There are a number of memorable quotations in To Kill a Mockingbird that deal with the trial of Tom Robinson. They can be found in the testimony of Tom and the Ewells; in Scout's narrative during the trial; and in Atticus' final summation as he pleads with the jury to overlook Tom's skin color and base its verdict on the facts presented in the case. But my favorite quotes come before the trial, when Atticus discusses the upcoming case with his brother, Jack, in Chapter 9. Jack knows that the case is going to be rough on Atticus, as well as his family.
"It couldn't be worse, Jack. The only thing we've got is a black man's word against the Ewells'... The jury couldn't possibly be expected to take Tom Robinson's word against the Ewells'--..."
Atticus tells his brother that he had been handed the case by Judge John Taylor, who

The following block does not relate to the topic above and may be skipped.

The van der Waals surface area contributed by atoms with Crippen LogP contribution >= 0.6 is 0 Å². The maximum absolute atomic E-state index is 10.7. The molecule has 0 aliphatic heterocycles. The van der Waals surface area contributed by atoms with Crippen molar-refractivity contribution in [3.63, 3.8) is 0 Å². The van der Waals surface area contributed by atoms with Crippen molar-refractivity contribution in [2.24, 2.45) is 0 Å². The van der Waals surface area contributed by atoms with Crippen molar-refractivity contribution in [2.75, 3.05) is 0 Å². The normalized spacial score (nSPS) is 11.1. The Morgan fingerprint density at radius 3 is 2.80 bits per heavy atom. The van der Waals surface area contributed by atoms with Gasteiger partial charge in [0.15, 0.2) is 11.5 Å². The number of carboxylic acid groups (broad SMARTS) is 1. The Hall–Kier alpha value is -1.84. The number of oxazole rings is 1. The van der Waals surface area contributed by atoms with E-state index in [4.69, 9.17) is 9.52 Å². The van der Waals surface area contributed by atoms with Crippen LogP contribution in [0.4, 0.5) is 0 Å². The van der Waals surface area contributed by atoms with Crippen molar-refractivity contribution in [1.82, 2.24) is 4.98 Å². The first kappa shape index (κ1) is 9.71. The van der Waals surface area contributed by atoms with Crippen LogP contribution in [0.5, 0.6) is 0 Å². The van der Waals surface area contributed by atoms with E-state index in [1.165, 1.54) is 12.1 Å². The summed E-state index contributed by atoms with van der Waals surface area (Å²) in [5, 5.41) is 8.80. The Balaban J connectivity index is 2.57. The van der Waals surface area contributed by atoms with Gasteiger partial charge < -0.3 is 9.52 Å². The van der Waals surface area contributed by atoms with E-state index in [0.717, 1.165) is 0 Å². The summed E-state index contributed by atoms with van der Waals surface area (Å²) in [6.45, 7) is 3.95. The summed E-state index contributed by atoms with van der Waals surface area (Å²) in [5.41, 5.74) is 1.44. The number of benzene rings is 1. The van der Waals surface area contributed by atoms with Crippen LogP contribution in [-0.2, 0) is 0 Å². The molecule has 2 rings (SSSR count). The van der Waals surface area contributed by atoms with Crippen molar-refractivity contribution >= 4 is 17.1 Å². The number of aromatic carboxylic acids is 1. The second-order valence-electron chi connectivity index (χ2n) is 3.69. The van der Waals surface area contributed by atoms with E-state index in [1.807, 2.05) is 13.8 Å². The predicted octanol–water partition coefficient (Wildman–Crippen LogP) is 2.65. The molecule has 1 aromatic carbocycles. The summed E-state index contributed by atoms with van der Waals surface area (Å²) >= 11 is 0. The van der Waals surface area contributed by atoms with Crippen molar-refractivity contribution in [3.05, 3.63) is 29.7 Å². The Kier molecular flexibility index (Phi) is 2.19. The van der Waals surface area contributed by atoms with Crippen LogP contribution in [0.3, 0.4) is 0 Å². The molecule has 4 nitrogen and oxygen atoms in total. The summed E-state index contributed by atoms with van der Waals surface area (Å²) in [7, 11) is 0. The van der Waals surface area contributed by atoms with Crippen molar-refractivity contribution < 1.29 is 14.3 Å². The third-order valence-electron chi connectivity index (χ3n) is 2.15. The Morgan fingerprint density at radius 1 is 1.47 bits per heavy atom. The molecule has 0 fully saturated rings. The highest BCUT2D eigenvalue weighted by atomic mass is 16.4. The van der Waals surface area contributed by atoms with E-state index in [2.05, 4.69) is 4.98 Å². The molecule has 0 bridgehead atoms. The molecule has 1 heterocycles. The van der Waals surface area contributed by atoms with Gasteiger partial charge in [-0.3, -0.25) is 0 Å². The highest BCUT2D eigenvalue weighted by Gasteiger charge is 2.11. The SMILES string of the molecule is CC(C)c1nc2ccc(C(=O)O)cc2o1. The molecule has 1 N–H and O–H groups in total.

"... pointed at me and said, 'You're It.' "
It was a case that Atticus had hoped to never receive, and the accusation against Tom--that he, a black man, had raped Mayella Ewell, a white woman--was sure to stir up the emotions of the town. He worried about the repercussions that the case would have regarding his family, and he knew that his decision to represent Tom might bring trouble. But Atticus was going to try his best to "jar the jury a bit."
"... do you think I could face my children otherwise? You know what's going to happen as well as I do, Jack, and I hope and pray I can get Jem and Scout through it without bitterness, and most of all, without catching Maycomb's usual disease. Why reasonable people go stark raving mad when anything involving a Negro comes up, is something I don't pretend to understand... I just hope that Jem and Scout come to me for their answers instead of listening to the town. I hope they trust me enough..."